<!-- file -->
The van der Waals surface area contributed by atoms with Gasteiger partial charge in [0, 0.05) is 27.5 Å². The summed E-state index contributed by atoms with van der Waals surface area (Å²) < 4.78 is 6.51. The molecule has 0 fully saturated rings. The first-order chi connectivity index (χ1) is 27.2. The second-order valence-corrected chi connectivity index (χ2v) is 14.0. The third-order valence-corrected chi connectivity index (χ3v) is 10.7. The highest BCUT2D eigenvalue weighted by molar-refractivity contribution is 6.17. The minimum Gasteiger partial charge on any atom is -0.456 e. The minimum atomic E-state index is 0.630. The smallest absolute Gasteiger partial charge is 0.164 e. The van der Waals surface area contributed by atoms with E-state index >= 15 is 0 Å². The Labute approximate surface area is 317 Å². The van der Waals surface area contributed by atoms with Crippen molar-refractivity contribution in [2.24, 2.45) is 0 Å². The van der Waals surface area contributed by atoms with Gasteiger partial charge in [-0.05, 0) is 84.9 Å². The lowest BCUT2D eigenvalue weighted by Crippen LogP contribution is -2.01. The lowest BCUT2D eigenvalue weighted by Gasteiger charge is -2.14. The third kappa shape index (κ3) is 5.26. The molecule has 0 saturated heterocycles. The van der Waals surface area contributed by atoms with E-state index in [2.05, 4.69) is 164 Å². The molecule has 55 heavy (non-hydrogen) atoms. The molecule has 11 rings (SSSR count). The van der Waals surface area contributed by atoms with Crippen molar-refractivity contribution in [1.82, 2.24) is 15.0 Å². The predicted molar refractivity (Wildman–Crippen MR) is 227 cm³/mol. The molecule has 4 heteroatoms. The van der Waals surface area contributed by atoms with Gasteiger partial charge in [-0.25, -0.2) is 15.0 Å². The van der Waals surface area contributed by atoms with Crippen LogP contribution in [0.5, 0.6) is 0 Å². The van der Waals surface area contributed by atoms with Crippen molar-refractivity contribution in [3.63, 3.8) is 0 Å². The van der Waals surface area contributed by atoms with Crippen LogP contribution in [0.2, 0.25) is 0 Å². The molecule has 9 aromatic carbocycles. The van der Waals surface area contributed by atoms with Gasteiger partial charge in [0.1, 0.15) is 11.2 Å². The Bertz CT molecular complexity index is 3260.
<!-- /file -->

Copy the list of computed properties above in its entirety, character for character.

The van der Waals surface area contributed by atoms with Gasteiger partial charge in [0, 0.05) is 27.5 Å². The summed E-state index contributed by atoms with van der Waals surface area (Å²) < 4.78 is 6.51. The molecule has 0 fully saturated rings. The first-order chi connectivity index (χ1) is 27.2. The second-order valence-corrected chi connectivity index (χ2v) is 14.0. The third-order valence-corrected chi connectivity index (χ3v) is 10.7. The highest BCUT2D eigenvalue weighted by molar-refractivity contribution is 6.17. The minimum Gasteiger partial charge on any atom is -0.456 e. The minimum atomic E-state index is 0.630. The smallest absolute Gasteiger partial charge is 0.164 e. The van der Waals surface area contributed by atoms with E-state index >= 15 is 0 Å². The Labute approximate surface area is 317 Å². The van der Waals surface area contributed by atoms with Crippen molar-refractivity contribution in [2.24, 2.45) is 0 Å². The van der Waals surface area contributed by atoms with Gasteiger partial charge in [-0.05, 0) is 84.9 Å². The lowest BCUT2D eigenvalue weighted by Crippen LogP contribution is -2.01. The lowest BCUT2D eigenvalue weighted by Gasteiger charge is -2.14. The third kappa shape index (κ3) is 5.26. The molecule has 0 saturated heterocycles. The van der Waals surface area contributed by atoms with E-state index in [2.05, 4.69) is 164 Å². The molecule has 55 heavy (non-hydrogen) atoms. The molecule has 11 rings (SSSR count). The van der Waals surface area contributed by atoms with Crippen molar-refractivity contribution in [1.82, 2.24) is 15.0 Å². The predicted molar refractivity (Wildman–Crippen MR) is 227 cm³/mol. The molecule has 4 heteroatoms. The van der Waals surface area contributed by atoms with Gasteiger partial charge in [-0.25, -0.2) is 15.0 Å². The van der Waals surface area contributed by atoms with Crippen LogP contribution in [0.5, 0.6) is 0 Å². The van der Waals surface area contributed by atoms with Crippen molar-refractivity contribution in [3.63, 3.8) is 0 Å². The van der Waals surface area contributed by atoms with Crippen LogP contribution in [0.2, 0.25) is 0 Å². The molecule has 9 aromatic carbocycles. The van der Waals surface area contributed by atoms with Gasteiger partial charge in [0.1, 0.15) is 11.2 Å². The Bertz CT molecular complexity index is 3260.